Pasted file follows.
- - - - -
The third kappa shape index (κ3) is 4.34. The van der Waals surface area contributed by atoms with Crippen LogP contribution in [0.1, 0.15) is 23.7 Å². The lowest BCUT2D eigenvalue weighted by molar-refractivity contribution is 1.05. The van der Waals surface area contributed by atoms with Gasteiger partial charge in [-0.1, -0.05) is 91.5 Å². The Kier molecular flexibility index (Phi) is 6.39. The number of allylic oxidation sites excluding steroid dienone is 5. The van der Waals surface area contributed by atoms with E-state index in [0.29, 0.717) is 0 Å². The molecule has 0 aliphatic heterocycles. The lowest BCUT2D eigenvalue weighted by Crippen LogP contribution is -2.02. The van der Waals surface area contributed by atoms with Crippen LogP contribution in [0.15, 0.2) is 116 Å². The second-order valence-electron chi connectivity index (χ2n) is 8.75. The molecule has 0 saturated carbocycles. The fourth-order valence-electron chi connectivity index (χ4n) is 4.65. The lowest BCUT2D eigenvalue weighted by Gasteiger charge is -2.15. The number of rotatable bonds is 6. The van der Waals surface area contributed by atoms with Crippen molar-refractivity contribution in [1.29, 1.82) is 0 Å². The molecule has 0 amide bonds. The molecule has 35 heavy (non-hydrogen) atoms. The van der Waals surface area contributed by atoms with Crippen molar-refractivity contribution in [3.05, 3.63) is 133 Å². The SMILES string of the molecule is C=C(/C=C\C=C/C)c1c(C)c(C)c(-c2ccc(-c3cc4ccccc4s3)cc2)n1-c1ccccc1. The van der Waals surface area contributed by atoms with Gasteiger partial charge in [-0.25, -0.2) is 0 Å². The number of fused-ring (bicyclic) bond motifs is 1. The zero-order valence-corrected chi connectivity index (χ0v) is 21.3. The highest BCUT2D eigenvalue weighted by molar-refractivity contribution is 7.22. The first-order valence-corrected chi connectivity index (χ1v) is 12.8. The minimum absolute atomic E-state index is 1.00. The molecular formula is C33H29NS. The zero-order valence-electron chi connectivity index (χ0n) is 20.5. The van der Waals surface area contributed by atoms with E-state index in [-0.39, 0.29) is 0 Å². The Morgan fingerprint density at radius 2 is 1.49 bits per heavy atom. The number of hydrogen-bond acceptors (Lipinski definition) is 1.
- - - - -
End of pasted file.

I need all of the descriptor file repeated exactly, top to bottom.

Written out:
The third kappa shape index (κ3) is 4.34. The van der Waals surface area contributed by atoms with Crippen LogP contribution in [0.1, 0.15) is 23.7 Å². The lowest BCUT2D eigenvalue weighted by molar-refractivity contribution is 1.05. The van der Waals surface area contributed by atoms with Gasteiger partial charge in [-0.1, -0.05) is 91.5 Å². The Kier molecular flexibility index (Phi) is 6.39. The number of allylic oxidation sites excluding steroid dienone is 5. The van der Waals surface area contributed by atoms with E-state index in [0.29, 0.717) is 0 Å². The molecule has 0 aliphatic heterocycles. The lowest BCUT2D eigenvalue weighted by Crippen LogP contribution is -2.02. The van der Waals surface area contributed by atoms with Crippen LogP contribution in [0.15, 0.2) is 116 Å². The second-order valence-electron chi connectivity index (χ2n) is 8.75. The molecule has 0 saturated carbocycles. The fourth-order valence-electron chi connectivity index (χ4n) is 4.65. The lowest BCUT2D eigenvalue weighted by Gasteiger charge is -2.15. The number of rotatable bonds is 6. The van der Waals surface area contributed by atoms with Crippen molar-refractivity contribution in [1.29, 1.82) is 0 Å². The molecule has 0 amide bonds. The molecule has 35 heavy (non-hydrogen) atoms. The van der Waals surface area contributed by atoms with Crippen molar-refractivity contribution in [3.05, 3.63) is 133 Å². The SMILES string of the molecule is C=C(/C=C\C=C/C)c1c(C)c(C)c(-c2ccc(-c3cc4ccccc4s3)cc2)n1-c1ccccc1. The van der Waals surface area contributed by atoms with Gasteiger partial charge in [-0.25, -0.2) is 0 Å². The number of fused-ring (bicyclic) bond motifs is 1. The zero-order valence-corrected chi connectivity index (χ0v) is 21.3. The highest BCUT2D eigenvalue weighted by molar-refractivity contribution is 7.22. The first-order valence-corrected chi connectivity index (χ1v) is 12.8. The minimum absolute atomic E-state index is 1.00. The molecular formula is C33H29NS. The zero-order valence-electron chi connectivity index (χ0n) is 20.5. The van der Waals surface area contributed by atoms with E-state index in [-0.39, 0.29) is 0 Å². The Morgan fingerprint density at radius 2 is 1.49 bits per heavy atom. The number of hydrogen-bond acceptors (Lipinski definition) is 1.